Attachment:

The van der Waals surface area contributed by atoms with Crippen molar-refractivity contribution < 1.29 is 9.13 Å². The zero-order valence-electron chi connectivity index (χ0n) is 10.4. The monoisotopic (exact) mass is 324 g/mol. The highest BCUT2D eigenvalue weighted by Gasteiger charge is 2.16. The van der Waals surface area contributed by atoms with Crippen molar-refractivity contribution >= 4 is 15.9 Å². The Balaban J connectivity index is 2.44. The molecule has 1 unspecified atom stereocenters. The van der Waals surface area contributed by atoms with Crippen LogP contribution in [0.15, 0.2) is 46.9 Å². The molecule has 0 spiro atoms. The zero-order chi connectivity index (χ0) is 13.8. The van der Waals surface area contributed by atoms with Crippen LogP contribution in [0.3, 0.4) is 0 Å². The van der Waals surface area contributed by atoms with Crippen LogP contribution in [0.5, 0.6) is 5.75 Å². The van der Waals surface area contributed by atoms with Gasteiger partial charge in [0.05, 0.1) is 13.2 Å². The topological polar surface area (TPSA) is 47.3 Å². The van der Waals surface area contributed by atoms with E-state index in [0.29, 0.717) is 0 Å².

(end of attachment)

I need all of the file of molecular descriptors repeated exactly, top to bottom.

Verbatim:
The van der Waals surface area contributed by atoms with Crippen molar-refractivity contribution < 1.29 is 9.13 Å². The zero-order valence-electron chi connectivity index (χ0n) is 10.4. The monoisotopic (exact) mass is 324 g/mol. The highest BCUT2D eigenvalue weighted by Gasteiger charge is 2.16. The van der Waals surface area contributed by atoms with Crippen molar-refractivity contribution >= 4 is 15.9 Å². The Balaban J connectivity index is 2.44. The molecule has 1 unspecified atom stereocenters. The van der Waals surface area contributed by atoms with Crippen LogP contribution in [0.15, 0.2) is 46.9 Å². The molecule has 0 spiro atoms. The zero-order chi connectivity index (χ0) is 13.8. The van der Waals surface area contributed by atoms with Crippen LogP contribution in [0.3, 0.4) is 0 Å². The van der Waals surface area contributed by atoms with Crippen LogP contribution in [0.5, 0.6) is 5.75 Å². The van der Waals surface area contributed by atoms with Gasteiger partial charge in [0.05, 0.1) is 13.2 Å². The topological polar surface area (TPSA) is 47.3 Å². The van der Waals surface area contributed by atoms with E-state index in [0.29, 0.717) is 0 Å².